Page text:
(g) The verbs “mean, propose” in the meaning “intend” are followed by an infinitive; the verb “mean” in the meaning “denote, imply” is followed by a gerund; the verb “propose” in the meaning “suggest” is followed by a gerund.

e.g. I didn’t mean to hurt you. She means to go there. –

If I asked him for help, it would mean telling him everything.

I propose to stay there for about a week. – I propose staying here.

(h) The verb “need” is usually followed by an infinitive:

e.g. We need to talk. He needs to buy a new car.

The verb “need” is followed by a gerund in the phrase “to need doing”, usually about cleaning, repairing, improving something: Your jacket needs cleaning. These doors need painting.

Passive infinitives can also be used in such situations: Your jacket needs to be cleaned. These doors need to be painted.

Verb + noun / pronoun + infinitive

advise: He advised us to buy a new car.

allow: They don’t allow him to smoke here.

ask: She asked me to help her.

beg: She begged him to stay with her.

cause: He caused them to leave.

challenge: He challenged them to prove that they could do it better than he did.

command: He commanded them to open fire.

consider: I consider him to be a good man.

convince: He convinced her to accept their offer.

count on: I count on you to do everything correctly.

enable: This discovery enabled him to conduct his own research.

encourage: We encouraged her to go on with her research.

expect: We expect him to come back tomorrow.

feel: I felt him shiver.

find: I found him to be an interesting man.

forbid: I forbid you to go there.

force: He forced them to sign it.

get: Get him to write the report.

have: Have him write the report.

hear: I heard him sing.

help: He helped me (to) do it.

hire: We hired him to repair the roof.

induce: He induced them to do it.

instruct: He instructed them to find her.

invite: They invited her to visit them.

let: Let me help you.

make: Make him pay his debt.

need: I needed him to do several things for me yesterday.

notice: I noticed him nod to someone.

oblige: The law obliges us to pay taxes.

observe: I observed them enter the house.

order: He ordered them to stop immediately.

permit: He permitted her to go there.

persuade: She persuaded him to buy a new car.

rely on: I rely on you to do everything correctly.

remind: He reminded me to call her.

request: He requested them to provide more information about it.

require: The law requires you to pay taxes.

see: I saw him jump over the fence.

teach: She taught him to read.

tell: He told me to wait here.

tempt: Nothing would tempt me to do it.

urge: He urged her to accept their offer.

want: She wanted me to become a doctor.

warn: She warned him not to do it.

watch: I watched him do it.

would like: I would like you to stay here.

Note: Particle “to”

Infinitive is used without the particle “to” after “let, make, have, hear, see, watch, observe, notice, feel”:

e.g. Let him (make him; have him) do it.

I heard (saw, watched, observed, noticed, felt) him do it.

Infinitive is used with “to” if the verb is in the passive: He was made to do it. He was heard to shout at them. He was seen to enter the house. He was noticed to hesitate.

The infinitive is used without “to” in set expressions “let go; make believe; make do”:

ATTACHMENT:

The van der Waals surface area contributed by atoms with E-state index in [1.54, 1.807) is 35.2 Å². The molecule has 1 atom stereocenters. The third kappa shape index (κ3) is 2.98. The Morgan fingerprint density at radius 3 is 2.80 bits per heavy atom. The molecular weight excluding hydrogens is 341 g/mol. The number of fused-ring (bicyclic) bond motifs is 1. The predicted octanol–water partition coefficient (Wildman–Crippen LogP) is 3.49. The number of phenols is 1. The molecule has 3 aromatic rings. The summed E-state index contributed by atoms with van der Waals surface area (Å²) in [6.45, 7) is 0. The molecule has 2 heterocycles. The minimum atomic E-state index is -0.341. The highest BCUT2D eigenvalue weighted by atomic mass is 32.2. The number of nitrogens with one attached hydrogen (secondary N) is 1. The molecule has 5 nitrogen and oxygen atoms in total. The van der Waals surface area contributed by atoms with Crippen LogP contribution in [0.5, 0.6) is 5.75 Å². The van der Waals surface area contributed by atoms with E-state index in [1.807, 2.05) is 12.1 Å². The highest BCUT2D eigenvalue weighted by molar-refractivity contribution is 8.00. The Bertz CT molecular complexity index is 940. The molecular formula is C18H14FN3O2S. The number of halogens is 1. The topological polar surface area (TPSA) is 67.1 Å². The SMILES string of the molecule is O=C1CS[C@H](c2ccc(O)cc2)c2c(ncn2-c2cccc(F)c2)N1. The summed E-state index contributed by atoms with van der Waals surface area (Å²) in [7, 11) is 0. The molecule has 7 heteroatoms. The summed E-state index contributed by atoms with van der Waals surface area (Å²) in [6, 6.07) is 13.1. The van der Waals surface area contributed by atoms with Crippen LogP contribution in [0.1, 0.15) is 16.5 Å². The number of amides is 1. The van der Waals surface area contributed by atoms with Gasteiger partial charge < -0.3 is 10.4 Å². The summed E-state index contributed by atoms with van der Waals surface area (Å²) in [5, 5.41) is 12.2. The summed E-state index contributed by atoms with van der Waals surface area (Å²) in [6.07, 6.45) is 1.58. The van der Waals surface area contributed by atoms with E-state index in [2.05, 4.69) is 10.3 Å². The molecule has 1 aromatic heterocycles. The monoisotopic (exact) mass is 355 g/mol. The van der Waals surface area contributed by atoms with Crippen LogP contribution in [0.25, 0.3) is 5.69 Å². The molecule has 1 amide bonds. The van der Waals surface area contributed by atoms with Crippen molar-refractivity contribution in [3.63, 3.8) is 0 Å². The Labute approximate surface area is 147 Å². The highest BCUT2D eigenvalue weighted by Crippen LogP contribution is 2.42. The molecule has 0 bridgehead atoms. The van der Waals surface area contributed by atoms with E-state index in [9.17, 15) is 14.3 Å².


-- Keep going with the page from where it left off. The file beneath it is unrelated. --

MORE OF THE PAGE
e.g. Let go of my hand. They made believe that it was true.

We made do with what we had.

Note: Participle

In constructions like “I heard (saw, watched, observed, noticed, felt) him doing something”, the ing-form is a present participle showing the action in progress.

Note: Gerund

Gerund is used after “advise, allow, forbid, permit” in the following constructions:

advise: He advised buying a new TV set.

allow: They don't allow parking here.

forbid: She forbids entering this room.

permit: He doesn't permit using his car.

Verb in the passive voice + infinitive

advise: He was advised to sell his stocks.

allege: He is alleged to have committed several crimes.

allow: She was allowed to go there.

ask: He was asked to speak at the meeting.

believe: He is believed to be in Africa now.

consider: He is considered to be very rich.

encourage: She was encouraged to proceed with her research.

expect: She is expected to agree.

force: He was forced to leave the company.

hire: He was hired to repair the roof.

instruct: They were instructed to find him.

invite: She was invited to visit them.

know: He is known to be a strict teacher.

oblige: I am obliged to remind you about it.

order: He was ordered to stop.

permit: She is not permitted to drive yet.

report: Four people are reported to have been injured in the explosion.

require: You are required to take this test.

say: He is said to be about 60.

suppose: He was supposed to arrive at five.

tell: He was told to wait.

think: He is thought to have left the city.

warn: He was warned not to do it.

Introduction to sentence connectors in English:

Connectors are the words which combine two words, phrases and sentences together. They have the same meaning of a conjunction but differ in their function. Difference between conjunction and connectors: Conjunctions are used to connect a noun with another noun; two independent clauses; different sentences; a group of words. Connectors are used to connect a large groups of words; phrases; sentences.

e.g. Lisa and Ria are friends.

Here “and” connects two nouns. It is a conjunction.

I broke my leg. However, I still feel great.

Here “however” connects two groups of words, which relate to each other.